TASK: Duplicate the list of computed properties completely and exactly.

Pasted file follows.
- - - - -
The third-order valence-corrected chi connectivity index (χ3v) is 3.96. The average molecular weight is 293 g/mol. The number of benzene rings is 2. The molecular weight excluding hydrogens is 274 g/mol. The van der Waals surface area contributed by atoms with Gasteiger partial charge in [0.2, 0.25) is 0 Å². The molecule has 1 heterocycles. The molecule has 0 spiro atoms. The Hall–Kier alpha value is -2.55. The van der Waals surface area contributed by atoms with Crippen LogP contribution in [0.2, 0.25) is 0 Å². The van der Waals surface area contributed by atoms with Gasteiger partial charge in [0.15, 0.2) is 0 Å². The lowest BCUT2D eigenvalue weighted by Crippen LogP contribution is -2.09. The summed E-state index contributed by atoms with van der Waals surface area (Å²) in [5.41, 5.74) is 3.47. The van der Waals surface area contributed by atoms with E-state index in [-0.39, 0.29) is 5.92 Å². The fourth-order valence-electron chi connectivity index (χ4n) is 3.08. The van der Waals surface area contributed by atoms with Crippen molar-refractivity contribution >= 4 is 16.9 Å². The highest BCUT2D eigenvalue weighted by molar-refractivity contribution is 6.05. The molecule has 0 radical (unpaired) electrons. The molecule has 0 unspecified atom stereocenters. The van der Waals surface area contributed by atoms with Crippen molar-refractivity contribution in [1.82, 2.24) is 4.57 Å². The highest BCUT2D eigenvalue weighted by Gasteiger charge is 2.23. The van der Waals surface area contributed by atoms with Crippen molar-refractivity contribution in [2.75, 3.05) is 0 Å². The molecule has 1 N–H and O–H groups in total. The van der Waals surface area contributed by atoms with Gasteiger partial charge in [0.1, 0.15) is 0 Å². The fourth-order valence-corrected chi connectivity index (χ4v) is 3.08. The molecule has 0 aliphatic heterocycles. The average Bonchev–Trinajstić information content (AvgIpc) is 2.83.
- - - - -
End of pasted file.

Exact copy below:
The third-order valence-corrected chi connectivity index (χ3v) is 3.96. The average molecular weight is 293 g/mol. The number of benzene rings is 2. The molecular weight excluding hydrogens is 274 g/mol. The van der Waals surface area contributed by atoms with Gasteiger partial charge in [0.2, 0.25) is 0 Å². The molecule has 1 heterocycles. The molecule has 0 spiro atoms. The Hall–Kier alpha value is -2.55. The van der Waals surface area contributed by atoms with Crippen LogP contribution in [0.2, 0.25) is 0 Å². The van der Waals surface area contributed by atoms with Gasteiger partial charge in [0.15, 0.2) is 0 Å². The lowest BCUT2D eigenvalue weighted by Crippen LogP contribution is -2.09. The summed E-state index contributed by atoms with van der Waals surface area (Å²) in [5.41, 5.74) is 3.47. The van der Waals surface area contributed by atoms with E-state index in [-0.39, 0.29) is 5.92 Å². The fourth-order valence-electron chi connectivity index (χ4n) is 3.08. The van der Waals surface area contributed by atoms with Crippen molar-refractivity contribution >= 4 is 16.9 Å². The highest BCUT2D eigenvalue weighted by molar-refractivity contribution is 6.05. The molecule has 0 radical (unpaired) electrons. The molecule has 0 unspecified atom stereocenters. The van der Waals surface area contributed by atoms with Crippen molar-refractivity contribution in [1.82, 2.24) is 4.57 Å². The highest BCUT2D eigenvalue weighted by Gasteiger charge is 2.23. The van der Waals surface area contributed by atoms with Crippen molar-refractivity contribution in [2.75, 3.05) is 0 Å². The molecule has 1 N–H and O–H groups in total. The van der Waals surface area contributed by atoms with Gasteiger partial charge in [0.1, 0.15) is 0 Å². The fourth-order valence-corrected chi connectivity index (χ4v) is 3.08. The molecule has 0 aliphatic heterocycles. The average Bonchev–Trinajstić information content (AvgIpc) is 2.83.